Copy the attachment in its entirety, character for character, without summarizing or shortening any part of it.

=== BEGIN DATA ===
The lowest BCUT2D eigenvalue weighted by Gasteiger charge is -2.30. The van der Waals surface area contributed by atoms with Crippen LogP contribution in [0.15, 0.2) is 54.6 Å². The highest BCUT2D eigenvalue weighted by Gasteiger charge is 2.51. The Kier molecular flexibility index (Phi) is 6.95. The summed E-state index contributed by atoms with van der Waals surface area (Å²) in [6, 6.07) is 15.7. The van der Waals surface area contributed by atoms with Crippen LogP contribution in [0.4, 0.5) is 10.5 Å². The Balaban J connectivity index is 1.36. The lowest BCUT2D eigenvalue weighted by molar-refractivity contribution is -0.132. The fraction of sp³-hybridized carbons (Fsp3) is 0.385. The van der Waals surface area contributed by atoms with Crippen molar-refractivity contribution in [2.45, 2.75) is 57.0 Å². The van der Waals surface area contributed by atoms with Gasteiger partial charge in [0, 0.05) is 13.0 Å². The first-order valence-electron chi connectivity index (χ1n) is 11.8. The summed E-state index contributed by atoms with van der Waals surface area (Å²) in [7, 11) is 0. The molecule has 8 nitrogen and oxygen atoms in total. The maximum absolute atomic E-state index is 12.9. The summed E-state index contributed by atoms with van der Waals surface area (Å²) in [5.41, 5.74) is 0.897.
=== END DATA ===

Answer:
The lowest BCUT2D eigenvalue weighted by Gasteiger charge is -2.30. The van der Waals surface area contributed by atoms with Crippen LogP contribution in [0.15, 0.2) is 54.6 Å². The highest BCUT2D eigenvalue weighted by Gasteiger charge is 2.51. The Kier molecular flexibility index (Phi) is 6.95. The summed E-state index contributed by atoms with van der Waals surface area (Å²) in [6, 6.07) is 15.7. The van der Waals surface area contributed by atoms with Crippen LogP contribution in [0.4, 0.5) is 10.5 Å². The Balaban J connectivity index is 1.36. The lowest BCUT2D eigenvalue weighted by molar-refractivity contribution is -0.132. The fraction of sp³-hybridized carbons (Fsp3) is 0.385. The van der Waals surface area contributed by atoms with Crippen molar-refractivity contribution in [2.45, 2.75) is 57.0 Å². The van der Waals surface area contributed by atoms with Gasteiger partial charge in [0, 0.05) is 13.0 Å². The first-order valence-electron chi connectivity index (χ1n) is 11.8. The summed E-state index contributed by atoms with van der Waals surface area (Å²) in [7, 11) is 0. The molecule has 8 nitrogen and oxygen atoms in total. The maximum absolute atomic E-state index is 12.9. The summed E-state index contributed by atoms with van der Waals surface area (Å²) in [5.41, 5.74) is 0.897.